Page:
RK: Who are the new investors moving into the space, including high net-worth individuals, and how do they change things from when it was primarily institutions and foundations?

AB: We’re seeing new investors of all types – including high net worth individuals, angel investors, and others investing through private banks and family offices, as well as new institutional investors. As new inflows of capital enter the market, greater formalization will occur. Processes that were ad hoc in the past will be standardized. The evolution of impact measurement is one example: Investors have been measuring impact for a long time, but they’ve typically been using proprietary systems. The market cannot scale without standardized, credible performance terms and metrics that have the same rigor as financial accounting measures. Also, tools and platforms like the GIIN’s ImpactBase, the online global directory of impact investment funds and products addressing the market’s information asymmetry, will continue to be essential as the market scales. Finally, continued convenings of the increasing number of actors in the impact investing community are needed to chart the course going forward, and to keep the focus on impact. The GIIN will continue to be a platform to channel this energy and dedication.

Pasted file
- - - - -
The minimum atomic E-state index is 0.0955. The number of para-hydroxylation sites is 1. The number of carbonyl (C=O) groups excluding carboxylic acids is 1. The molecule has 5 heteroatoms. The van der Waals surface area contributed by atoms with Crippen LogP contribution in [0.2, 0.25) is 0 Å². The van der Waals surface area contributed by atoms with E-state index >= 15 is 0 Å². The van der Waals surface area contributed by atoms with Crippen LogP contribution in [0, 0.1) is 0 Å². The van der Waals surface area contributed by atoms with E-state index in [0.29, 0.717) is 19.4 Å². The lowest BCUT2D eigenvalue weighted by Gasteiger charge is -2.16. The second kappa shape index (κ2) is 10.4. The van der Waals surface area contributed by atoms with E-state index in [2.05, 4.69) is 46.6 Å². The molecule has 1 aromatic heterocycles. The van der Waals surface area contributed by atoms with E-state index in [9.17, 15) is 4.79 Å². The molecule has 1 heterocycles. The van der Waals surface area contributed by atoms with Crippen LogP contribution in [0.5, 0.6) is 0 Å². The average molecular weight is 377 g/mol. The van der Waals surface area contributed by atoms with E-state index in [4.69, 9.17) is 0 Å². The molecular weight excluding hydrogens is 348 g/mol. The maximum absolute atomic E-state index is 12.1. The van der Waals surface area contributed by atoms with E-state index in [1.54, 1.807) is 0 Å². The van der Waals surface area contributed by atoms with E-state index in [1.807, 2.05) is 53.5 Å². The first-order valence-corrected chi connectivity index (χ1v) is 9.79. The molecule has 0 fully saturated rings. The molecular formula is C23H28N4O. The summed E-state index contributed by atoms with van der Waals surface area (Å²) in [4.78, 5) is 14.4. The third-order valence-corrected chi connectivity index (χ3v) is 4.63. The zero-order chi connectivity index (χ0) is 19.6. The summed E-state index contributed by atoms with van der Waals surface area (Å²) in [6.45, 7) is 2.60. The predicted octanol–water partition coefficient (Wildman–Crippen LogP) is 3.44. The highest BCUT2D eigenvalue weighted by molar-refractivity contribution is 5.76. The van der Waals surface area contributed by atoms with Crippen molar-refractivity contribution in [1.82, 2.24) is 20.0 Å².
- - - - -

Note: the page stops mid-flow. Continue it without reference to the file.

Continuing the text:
The progress we’ve seen is thanks to everyone pitching in – sharing data, experimenting with new processes and tools, contributing expertise, and improving products and systems. This report embodies that collaborative spirit in many ways because 52 investors have shared sensitive, private data aggregated as a powerful knowledge product, and offered as a public good.

RK: How is the GIIN working to alleviate the top risks faced by investors, as identified by respondents in the report, which were (1) Illiquidity or long tenors of investment, (2) Uncertainty regarding achievement of stated financial objectives, and (3) Uncertainty regarding achievement of stated impact objectives?

AB: It is critical to talk about the risks faced by the industry in addition to discussing financial returns and social or environmental impact as the market grows. The top risk identified by investor respondents, illiquidity, is not surprising, because most impact investments require patient capital. In the current financial markets, there’s a lot of emphasis on liquidity in general.